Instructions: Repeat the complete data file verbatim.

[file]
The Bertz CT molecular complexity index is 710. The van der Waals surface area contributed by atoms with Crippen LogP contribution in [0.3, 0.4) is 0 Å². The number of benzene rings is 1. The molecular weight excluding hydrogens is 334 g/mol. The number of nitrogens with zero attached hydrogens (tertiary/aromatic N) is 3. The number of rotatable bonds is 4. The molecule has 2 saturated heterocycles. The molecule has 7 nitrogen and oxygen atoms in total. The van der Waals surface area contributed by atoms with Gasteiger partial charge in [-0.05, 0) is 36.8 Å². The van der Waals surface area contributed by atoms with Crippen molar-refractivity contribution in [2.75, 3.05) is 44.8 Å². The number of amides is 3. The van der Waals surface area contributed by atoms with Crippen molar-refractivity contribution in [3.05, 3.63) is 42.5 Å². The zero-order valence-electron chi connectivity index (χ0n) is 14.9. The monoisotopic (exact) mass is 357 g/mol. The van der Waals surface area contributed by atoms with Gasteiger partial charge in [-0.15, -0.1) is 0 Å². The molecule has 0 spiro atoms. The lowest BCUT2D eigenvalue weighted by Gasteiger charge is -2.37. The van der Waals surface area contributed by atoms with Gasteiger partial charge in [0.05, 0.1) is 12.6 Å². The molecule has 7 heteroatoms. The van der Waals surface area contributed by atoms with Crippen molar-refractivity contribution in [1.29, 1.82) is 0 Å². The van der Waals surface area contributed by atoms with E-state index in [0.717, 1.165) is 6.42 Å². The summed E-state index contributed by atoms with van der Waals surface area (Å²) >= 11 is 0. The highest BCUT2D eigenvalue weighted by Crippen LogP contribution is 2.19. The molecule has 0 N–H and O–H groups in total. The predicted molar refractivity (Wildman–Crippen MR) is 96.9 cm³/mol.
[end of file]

The Bertz CT molecular complexity index is 710. The van der Waals surface area contributed by atoms with Crippen LogP contribution in [0.3, 0.4) is 0 Å². The number of benzene rings is 1. The molecular weight excluding hydrogens is 334 g/mol. The number of nitrogens with zero attached hydrogens (tertiary/aromatic N) is 3. The number of rotatable bonds is 4. The molecule has 2 saturated heterocycles. The molecule has 7 nitrogen and oxygen atoms in total. The van der Waals surface area contributed by atoms with Gasteiger partial charge in [-0.05, 0) is 36.8 Å². The van der Waals surface area contributed by atoms with Crippen molar-refractivity contribution in [2.75, 3.05) is 44.8 Å². The number of amides is 3. The van der Waals surface area contributed by atoms with Crippen molar-refractivity contribution in [3.05, 3.63) is 42.5 Å². The zero-order valence-electron chi connectivity index (χ0n) is 14.9. The monoisotopic (exact) mass is 357 g/mol. The van der Waals surface area contributed by atoms with Gasteiger partial charge in [-0.15, -0.1) is 0 Å². The molecule has 0 spiro atoms. The lowest BCUT2D eigenvalue weighted by Gasteiger charge is -2.37. The van der Waals surface area contributed by atoms with Gasteiger partial charge in [0.05, 0.1) is 12.6 Å². The molecule has 7 heteroatoms. The van der Waals surface area contributed by atoms with Crippen molar-refractivity contribution in [1.29, 1.82) is 0 Å². The van der Waals surface area contributed by atoms with E-state index in [0.717, 1.165) is 6.42 Å². The summed E-state index contributed by atoms with van der Waals surface area (Å²) >= 11 is 0. The highest BCUT2D eigenvalue weighted by Crippen LogP contribution is 2.19. The molecule has 0 N–H and O–H groups in total. The predicted molar refractivity (Wildman–Crippen MR) is 96.9 cm³/mol.